Thursday, November 17, 2011

Beijing Day 1: From The Great Wall to Tsinghua University

Blog Entry #46: Beijing Day 1: From The Great Wall to Tsinghua University

Saturday, November 5, 2011

Interior Hong Kong International Airport
Hong Kong International Airport
After our day in Hong Kong and Shenzhen, Pat and I were very much looking forward to three days in Beijing, our first time in the heartland of China.  Following a fruitless wild goose chase to buy our Japan Rail Pass in Hong Kong (Japan mandates that they be bought outside of Japan before one arrives), we gathered with our group of 22 shipmates at mid-day and headed for the Hong Kong airport.

Hong Kong Harbor with the city of Shenzhen, China in distance
Much like its sparkling skyline, it is hard to capture the size and scale of the Hong Kong airport: Wow!  And flying out of Hong Kong during the day was especially interesting as it allows one to see the geography of islands, water, bridges, and peninsulas that comprise this fascinating spot rich with history.  It was impressive from the air to see just how close Shenzhen is to Hong Kong, separated only by a small range of hills. 
Our flight plan from Hong Kong to Beijing
Unfortunately clouds soon moved in and obscured the rest of our flight over China, though this gave me time to write down my thoughts on the previous day in Shenzhen (see previous blog entry). 

We arrived in Beijing at night to cool, autumn weather.  Pat and I had been particularly looking forward to this trip as we were being hosted by Tsinghua University, one of China’s most renowned universities, and we looked forward to our time on campus and the people we would meet.

With Liu Fuchen at Tsinghua University, Beijing
We were met at the airport by Liu Fuchan, Program Manager for the Center for Overseas Academic and Cultural Exchanges at Tsinghua University (, a lovely, quiet man who would prove to be a wonderful host over the next three days.  Unfortunately a scheduling snafu prevented us from staying on campus as we had expected, so we instead lodged at hotel nearby.  This itself proved to be an interesting experience, as they clearly had had very little experience with hosting international delegations, which made breakfast (lots of tofu but no coffee) and basic communication very interesting!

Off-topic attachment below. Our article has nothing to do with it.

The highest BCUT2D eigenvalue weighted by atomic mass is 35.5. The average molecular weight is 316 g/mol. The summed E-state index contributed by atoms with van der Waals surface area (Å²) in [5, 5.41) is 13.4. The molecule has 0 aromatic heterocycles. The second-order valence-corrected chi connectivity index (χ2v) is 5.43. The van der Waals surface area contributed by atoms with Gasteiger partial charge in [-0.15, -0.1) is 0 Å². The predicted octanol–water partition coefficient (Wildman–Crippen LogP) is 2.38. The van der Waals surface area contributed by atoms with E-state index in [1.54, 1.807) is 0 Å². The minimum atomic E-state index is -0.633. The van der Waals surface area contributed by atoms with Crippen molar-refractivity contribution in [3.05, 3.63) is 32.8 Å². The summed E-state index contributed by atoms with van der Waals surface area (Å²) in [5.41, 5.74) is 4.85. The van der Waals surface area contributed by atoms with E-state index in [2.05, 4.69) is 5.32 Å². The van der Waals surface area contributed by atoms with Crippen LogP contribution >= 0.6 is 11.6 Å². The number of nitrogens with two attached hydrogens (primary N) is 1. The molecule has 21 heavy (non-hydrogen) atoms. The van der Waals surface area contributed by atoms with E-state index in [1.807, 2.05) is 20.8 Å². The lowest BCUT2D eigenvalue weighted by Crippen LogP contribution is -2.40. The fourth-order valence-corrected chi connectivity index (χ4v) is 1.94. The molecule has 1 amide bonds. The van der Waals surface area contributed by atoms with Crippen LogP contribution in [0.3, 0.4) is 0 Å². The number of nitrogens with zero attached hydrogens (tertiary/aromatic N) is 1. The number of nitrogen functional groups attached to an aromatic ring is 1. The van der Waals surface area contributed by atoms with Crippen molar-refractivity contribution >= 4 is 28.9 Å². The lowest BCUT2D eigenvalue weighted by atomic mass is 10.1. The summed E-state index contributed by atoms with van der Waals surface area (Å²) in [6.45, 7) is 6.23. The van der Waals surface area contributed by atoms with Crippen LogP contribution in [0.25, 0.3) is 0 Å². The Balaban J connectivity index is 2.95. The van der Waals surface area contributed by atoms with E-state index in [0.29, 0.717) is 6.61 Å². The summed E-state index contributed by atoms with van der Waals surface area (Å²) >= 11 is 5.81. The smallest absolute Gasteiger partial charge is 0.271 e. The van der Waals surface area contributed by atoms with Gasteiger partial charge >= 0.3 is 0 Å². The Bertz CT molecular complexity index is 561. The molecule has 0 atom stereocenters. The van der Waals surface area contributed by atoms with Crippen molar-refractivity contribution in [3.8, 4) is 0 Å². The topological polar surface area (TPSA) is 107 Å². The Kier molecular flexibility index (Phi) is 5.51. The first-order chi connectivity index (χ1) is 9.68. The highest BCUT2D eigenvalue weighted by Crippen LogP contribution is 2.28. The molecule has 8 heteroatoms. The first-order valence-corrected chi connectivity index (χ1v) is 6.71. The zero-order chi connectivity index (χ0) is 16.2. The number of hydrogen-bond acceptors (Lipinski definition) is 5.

The Great Wall at JuYong Pass
Our Beijing experience started off with a bang the following day as we traversed Beijing, heading north, to the JuYong Pass section of the Great Wall.  Only about 30 km north of Beijing, the mountains suddenly strike up, and there it is: The Great Wall of China!

At the base of the Great Wall!
The Great Wall when it was completed ran over 8850 km across the northern section of China, though much of it today has disappeared or has fallen apart.  Work on the wall, which runs from the border with North Korea in the east to the far western province of Xinjiang, began during the Qin dynasty, 221-207 BCE, and continued for many centuries afterward.  The JuYong section has been extensively restored, and it certainly has the iconic “Great Wall” feel that one expects from photographs.

Looking down from the summit tower of the Great Wall at JuYong Pass
Dan with friend at the top
Marketing Mao on the Great Wall
Like much of our dash through China, we had only about an hour to actually experience the wall, so after taking some photos with Pat lower down, I dashed to the highest tower on the east side to take in the views.  I met some delightful Chinese people at the top who wanted to have their photo taken with a westerner – me – so I finally got to be the object of photographic interest!
Dan at the top of the Great Wall

Crowds on the Great Wall
I thought I had budgeted my time well, but by the time I headed back down, the lower sections of the wall were completely full of people – nearly all Chinese with the occasional westerner – and the going was slow.  Fortunately I was not the only member of our group thus entrapped, and though arriving 10 minutes late, we were soon on our way back to Beijing.

Detail on Temple at the Summer Palace
Crowds at the East Gate of the Summer Palace